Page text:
And then there’s the film central premise: Meenaxi’s obsession with the arrogantly good-looking, deliberately scruffy art student Suriya (Prithviraj). Lust-at-first-sight is not an emotion that has hitherto been allowed to the Hindi movie heroine, and Aiyyaa’s unapologetic embrace of female sensual (rather than exactly sexual) fantasies is heartwarming. Rani as Meenaxi, torn between the reality of the practical but humdrum "husband material" Madhav, and the dreamworld represented by the attractive but impossible Suriya—red-eyed, taciturn and South Indian to boot—perfectly embodies a certain kind of everywoman whose troubles are not new, but whose secret fantasies have not been allowed onto our screens before.
But this idea, that could have provided fun and frisson in equal measure, is killed by tedious, repetitive execution. It’s enjoyable the first time we see Meenaxi close her eyes and inhale blissfully when the majestically unseeing Suriya passes her by, leaving behind a cloud of apparently heavenly body odour. It’s sort of entertaining the second time, perhaps even the third time – but when it gets to be pretty much all she ever does, whether in a song-haze which is supposed to gesture to dream-time, or in ostensibly real-world-time, it gets a bit much.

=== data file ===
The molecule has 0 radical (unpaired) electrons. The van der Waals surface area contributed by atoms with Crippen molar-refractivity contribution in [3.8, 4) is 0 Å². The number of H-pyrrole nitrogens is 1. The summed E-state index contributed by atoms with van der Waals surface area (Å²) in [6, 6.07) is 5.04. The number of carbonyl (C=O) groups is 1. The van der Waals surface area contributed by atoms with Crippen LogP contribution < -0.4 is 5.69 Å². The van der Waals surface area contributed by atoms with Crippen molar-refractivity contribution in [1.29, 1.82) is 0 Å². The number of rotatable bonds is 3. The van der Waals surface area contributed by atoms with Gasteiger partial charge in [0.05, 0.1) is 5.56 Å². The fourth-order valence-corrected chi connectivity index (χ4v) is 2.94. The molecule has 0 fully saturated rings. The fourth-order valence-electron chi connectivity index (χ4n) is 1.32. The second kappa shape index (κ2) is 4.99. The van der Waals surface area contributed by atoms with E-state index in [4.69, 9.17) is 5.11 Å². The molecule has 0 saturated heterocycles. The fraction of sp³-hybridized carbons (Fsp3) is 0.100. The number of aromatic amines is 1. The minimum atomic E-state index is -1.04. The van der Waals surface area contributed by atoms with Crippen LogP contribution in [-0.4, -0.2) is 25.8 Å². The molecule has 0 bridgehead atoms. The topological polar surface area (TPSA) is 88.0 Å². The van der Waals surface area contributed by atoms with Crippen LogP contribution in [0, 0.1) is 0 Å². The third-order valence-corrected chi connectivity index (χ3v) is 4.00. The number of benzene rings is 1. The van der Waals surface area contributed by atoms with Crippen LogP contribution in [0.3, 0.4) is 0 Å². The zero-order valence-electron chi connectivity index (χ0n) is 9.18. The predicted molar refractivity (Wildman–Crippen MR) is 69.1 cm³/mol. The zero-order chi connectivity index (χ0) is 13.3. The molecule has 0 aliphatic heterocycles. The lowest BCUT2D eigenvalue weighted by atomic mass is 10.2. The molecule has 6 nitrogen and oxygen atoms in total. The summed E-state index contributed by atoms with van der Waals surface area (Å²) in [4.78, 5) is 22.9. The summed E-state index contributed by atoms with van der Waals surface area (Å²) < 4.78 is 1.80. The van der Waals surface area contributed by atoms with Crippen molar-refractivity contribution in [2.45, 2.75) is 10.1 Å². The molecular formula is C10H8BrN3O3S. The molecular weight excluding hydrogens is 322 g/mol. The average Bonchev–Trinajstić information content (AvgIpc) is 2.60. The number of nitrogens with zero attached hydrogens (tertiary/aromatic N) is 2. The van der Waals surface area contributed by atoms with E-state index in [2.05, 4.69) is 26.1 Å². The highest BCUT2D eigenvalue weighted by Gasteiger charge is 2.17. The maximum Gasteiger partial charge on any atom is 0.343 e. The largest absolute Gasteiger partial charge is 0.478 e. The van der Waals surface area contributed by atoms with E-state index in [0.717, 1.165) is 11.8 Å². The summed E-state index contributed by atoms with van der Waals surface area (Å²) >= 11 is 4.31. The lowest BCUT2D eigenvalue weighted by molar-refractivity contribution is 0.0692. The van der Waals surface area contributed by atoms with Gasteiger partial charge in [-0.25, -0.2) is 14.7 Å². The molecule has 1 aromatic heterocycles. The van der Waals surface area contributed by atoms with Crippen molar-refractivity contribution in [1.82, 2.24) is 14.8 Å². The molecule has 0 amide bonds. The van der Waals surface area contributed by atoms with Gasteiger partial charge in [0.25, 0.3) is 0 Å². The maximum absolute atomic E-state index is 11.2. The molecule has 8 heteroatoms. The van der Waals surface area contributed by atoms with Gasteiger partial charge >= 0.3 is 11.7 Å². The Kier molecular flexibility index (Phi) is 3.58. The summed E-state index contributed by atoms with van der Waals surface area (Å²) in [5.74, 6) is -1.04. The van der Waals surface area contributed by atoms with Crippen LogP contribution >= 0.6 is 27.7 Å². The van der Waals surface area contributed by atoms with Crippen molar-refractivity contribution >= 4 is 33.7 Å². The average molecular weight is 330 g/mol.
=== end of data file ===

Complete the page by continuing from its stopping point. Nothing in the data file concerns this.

The sensory overload is unrelenting and incoherent – filmi dreams that don’t connect up in any way with Meenaxi’s daytime behaviour, blue paint thrown on canvas and dissolving into constantly into water, a series of ‘fantasy’ song sequences stitched together by overacted ‘humour’. And the drug-acquiring interlude – with the brother and sister arriving under a flyover inexplicably in their nightclothes, apparently set off by Meenaxi’s belief that her man’s fragrance might be caused by his consumption of an expensive narcotic substance – takes the film’s magic realist ambitions into desperately unmagical terrain.
There is still much here that is interesting and artful. Rani Mukherjee does over-the-top more believably than almost any other contemporary Hindi film actress, and she succeeds in making Meenaxi both enjoyably fantastic and attractively real. No film has probably ever captured with as much humour-pathos as Aiyyaa the unintentional but unremitting rushing of the lower-middle-class Indian girl into marriage—“Sagai ke baare mein tum sagaai ke baad sochna,” says Meenaxi’s mother in complete seriousness—or admitted that the same girl’s object of fantasy, even when it is the forbidden flesh of the “dark” South Indian, exists eventually within the framework of marriage.
But it’s not at all clear that the grandmother’s fantasies of flight transferred onto her granddaughter—“Hawa mein tairti plastic ki khali thaili hai Meenaxi! Ud gayi!”—are consistent with any of this. I understand that there is dream and there is reality, and sometimes one is the other. But the trouble with Aiyyaa is that it doesn’t know when to wake up.